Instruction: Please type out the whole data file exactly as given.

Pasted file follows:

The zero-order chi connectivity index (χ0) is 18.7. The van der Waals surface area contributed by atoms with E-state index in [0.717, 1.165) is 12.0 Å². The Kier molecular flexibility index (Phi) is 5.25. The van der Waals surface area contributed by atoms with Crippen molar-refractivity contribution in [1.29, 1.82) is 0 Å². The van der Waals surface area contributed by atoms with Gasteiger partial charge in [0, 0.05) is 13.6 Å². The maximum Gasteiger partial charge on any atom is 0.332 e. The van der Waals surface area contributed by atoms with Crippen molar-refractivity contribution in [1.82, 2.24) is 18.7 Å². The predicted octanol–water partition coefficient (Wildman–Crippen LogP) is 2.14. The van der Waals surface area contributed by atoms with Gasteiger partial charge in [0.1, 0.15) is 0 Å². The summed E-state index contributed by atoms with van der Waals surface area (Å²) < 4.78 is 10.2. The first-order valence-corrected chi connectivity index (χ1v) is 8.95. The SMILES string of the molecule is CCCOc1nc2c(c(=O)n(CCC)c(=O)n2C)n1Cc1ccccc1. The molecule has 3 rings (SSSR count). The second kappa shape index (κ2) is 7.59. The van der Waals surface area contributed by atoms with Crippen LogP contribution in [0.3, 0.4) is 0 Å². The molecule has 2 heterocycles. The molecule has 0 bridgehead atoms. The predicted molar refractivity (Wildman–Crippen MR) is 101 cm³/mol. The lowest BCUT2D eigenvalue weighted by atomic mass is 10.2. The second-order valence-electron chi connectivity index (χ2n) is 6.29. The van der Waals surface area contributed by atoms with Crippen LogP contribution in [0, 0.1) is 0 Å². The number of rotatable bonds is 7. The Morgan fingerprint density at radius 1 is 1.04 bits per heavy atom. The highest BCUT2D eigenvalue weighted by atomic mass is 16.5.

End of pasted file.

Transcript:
The zero-order chi connectivity index (χ0) is 18.7. The van der Waals surface area contributed by atoms with E-state index in [0.717, 1.165) is 12.0 Å². The Kier molecular flexibility index (Phi) is 5.25. The van der Waals surface area contributed by atoms with Crippen molar-refractivity contribution in [1.29, 1.82) is 0 Å². The van der Waals surface area contributed by atoms with Gasteiger partial charge in [0, 0.05) is 13.6 Å². The maximum Gasteiger partial charge on any atom is 0.332 e. The van der Waals surface area contributed by atoms with Crippen molar-refractivity contribution in [1.82, 2.24) is 18.7 Å². The predicted octanol–water partition coefficient (Wildman–Crippen LogP) is 2.14. The van der Waals surface area contributed by atoms with Gasteiger partial charge in [0.1, 0.15) is 0 Å². The summed E-state index contributed by atoms with van der Waals surface area (Å²) < 4.78 is 10.2. The first-order valence-corrected chi connectivity index (χ1v) is 8.95. The SMILES string of the molecule is CCCOc1nc2c(c(=O)n(CCC)c(=O)n2C)n1Cc1ccccc1. The molecule has 3 rings (SSSR count). The second kappa shape index (κ2) is 7.59. The van der Waals surface area contributed by atoms with Crippen LogP contribution in [0.3, 0.4) is 0 Å². The molecule has 2 heterocycles. The molecule has 0 bridgehead atoms. The predicted molar refractivity (Wildman–Crippen MR) is 101 cm³/mol. The lowest BCUT2D eigenvalue weighted by atomic mass is 10.2. The second-order valence-electron chi connectivity index (χ2n) is 6.29. The van der Waals surface area contributed by atoms with Crippen LogP contribution in [0, 0.1) is 0 Å². The number of rotatable bonds is 7. The Morgan fingerprint density at radius 1 is 1.04 bits per heavy atom. The highest BCUT2D eigenvalue weighted by atomic mass is 16.5.